A deeper look into the Patriots’ logo that never was, and how we arrived at the “Flying Elvis” being featured in its 8th Super Bowl.
Besides thinking about football, I think about design, marketing, and how brands are presented. Of course, by now, every New England fan knows Pat Patriot and the “Flying Elvis,” but most people don’t know what us fans almost had instead.
There it is, in all of it’s glory. The inspiration of the current Flying Elvis which came via the NFL’s graphics department, sourced out to an intern at a graphic design facility in California, run by Stan Evenson.
The process of the entire logo re-design prior to the 1993 change wasn’t something former owner Billy Sullivan really even supported, but he figured he’d set up his son-in-law, the then marking director for the team, with an opportunity – to let the fans decide. At halftime, in 1979 during a home game, the above logo was presented to the fans on poster boards and received with an enormous negative response. So Pat Patriot stayed around until 1993. In came new owner Robert Kraft, and with him the “Flying Elvis.”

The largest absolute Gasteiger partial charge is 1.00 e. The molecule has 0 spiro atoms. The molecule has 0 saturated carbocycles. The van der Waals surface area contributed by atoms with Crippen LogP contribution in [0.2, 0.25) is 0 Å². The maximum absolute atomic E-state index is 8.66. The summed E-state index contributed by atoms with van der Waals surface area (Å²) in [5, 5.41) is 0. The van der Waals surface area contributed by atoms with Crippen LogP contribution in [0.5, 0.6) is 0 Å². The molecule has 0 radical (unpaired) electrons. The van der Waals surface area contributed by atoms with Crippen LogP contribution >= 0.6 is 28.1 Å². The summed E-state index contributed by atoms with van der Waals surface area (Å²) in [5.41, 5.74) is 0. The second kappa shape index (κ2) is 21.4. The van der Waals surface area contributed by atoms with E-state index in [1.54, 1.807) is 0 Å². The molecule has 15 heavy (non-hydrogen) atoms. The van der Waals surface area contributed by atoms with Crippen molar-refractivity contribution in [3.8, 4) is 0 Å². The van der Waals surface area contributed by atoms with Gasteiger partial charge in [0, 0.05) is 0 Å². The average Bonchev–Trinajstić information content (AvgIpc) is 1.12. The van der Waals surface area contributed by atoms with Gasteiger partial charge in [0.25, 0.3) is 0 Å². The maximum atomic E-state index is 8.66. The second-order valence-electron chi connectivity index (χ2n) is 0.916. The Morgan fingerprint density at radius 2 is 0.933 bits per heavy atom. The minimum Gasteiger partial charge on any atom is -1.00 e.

In my youth, I was always told the Flying Elvis was the product of a Boston Globe “logo redesign” contest held by incoming owner Robert Kraft. Instead, the truth revealed that the Globe had been the only paper that documented the helmet in the middle, and reported on how poorly it was received by the fans during the halftime reveal in the late 70’s.
The only actual fan logo submission accepted by the Patriots was the original revolutionary war hat, which served as the logo for one season during 1960, which is on display at the Patriots Hall of Fame in Foxborough, MA.
There you have it, the abridged version of how we got to the Flying Elvis, which will be worn for the 8th time in Super Bowl LII next Sunday in Atlanta, GA. If you’re further interested in the sketching related to the evolution from 1979 and NFL Properties: here’s the link.
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